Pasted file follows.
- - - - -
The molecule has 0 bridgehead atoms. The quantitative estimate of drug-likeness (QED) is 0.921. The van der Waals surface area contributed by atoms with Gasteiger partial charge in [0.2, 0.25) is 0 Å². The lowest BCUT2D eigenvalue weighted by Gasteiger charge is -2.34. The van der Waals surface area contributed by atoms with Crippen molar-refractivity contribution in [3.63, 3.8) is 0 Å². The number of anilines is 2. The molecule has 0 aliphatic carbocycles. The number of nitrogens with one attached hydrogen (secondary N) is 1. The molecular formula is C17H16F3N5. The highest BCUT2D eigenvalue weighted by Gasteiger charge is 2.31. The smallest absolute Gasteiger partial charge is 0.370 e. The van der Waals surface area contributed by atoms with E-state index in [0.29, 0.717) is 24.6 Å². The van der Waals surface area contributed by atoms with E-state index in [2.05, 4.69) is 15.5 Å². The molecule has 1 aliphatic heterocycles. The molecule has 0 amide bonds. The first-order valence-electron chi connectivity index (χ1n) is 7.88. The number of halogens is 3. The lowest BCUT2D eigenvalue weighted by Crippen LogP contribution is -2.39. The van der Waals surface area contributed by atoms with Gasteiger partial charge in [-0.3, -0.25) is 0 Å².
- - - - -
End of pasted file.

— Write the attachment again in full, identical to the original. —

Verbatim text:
The molecule has 0 bridgehead atoms. The quantitative estimate of drug-likeness (QED) is 0.921. The van der Waals surface area contributed by atoms with Gasteiger partial charge in [0.2, 0.25) is 0 Å². The lowest BCUT2D eigenvalue weighted by Gasteiger charge is -2.34. The van der Waals surface area contributed by atoms with Crippen molar-refractivity contribution in [3.63, 3.8) is 0 Å². The number of anilines is 2. The molecule has 0 aliphatic carbocycles. The number of nitrogens with one attached hydrogen (secondary N) is 1. The molecular formula is C17H16F3N5. The highest BCUT2D eigenvalue weighted by Gasteiger charge is 2.31. The smallest absolute Gasteiger partial charge is 0.370 e. The van der Waals surface area contributed by atoms with E-state index in [0.29, 0.717) is 24.6 Å². The van der Waals surface area contributed by atoms with E-state index in [2.05, 4.69) is 15.5 Å². The molecule has 1 aliphatic heterocycles. The molecule has 0 amide bonds. The first-order valence-electron chi connectivity index (χ1n) is 7.88. The number of halogens is 3. The lowest BCUT2D eigenvalue weighted by Crippen LogP contribution is -2.39. The van der Waals surface area contributed by atoms with Gasteiger partial charge in [-0.3, -0.25) is 0 Å².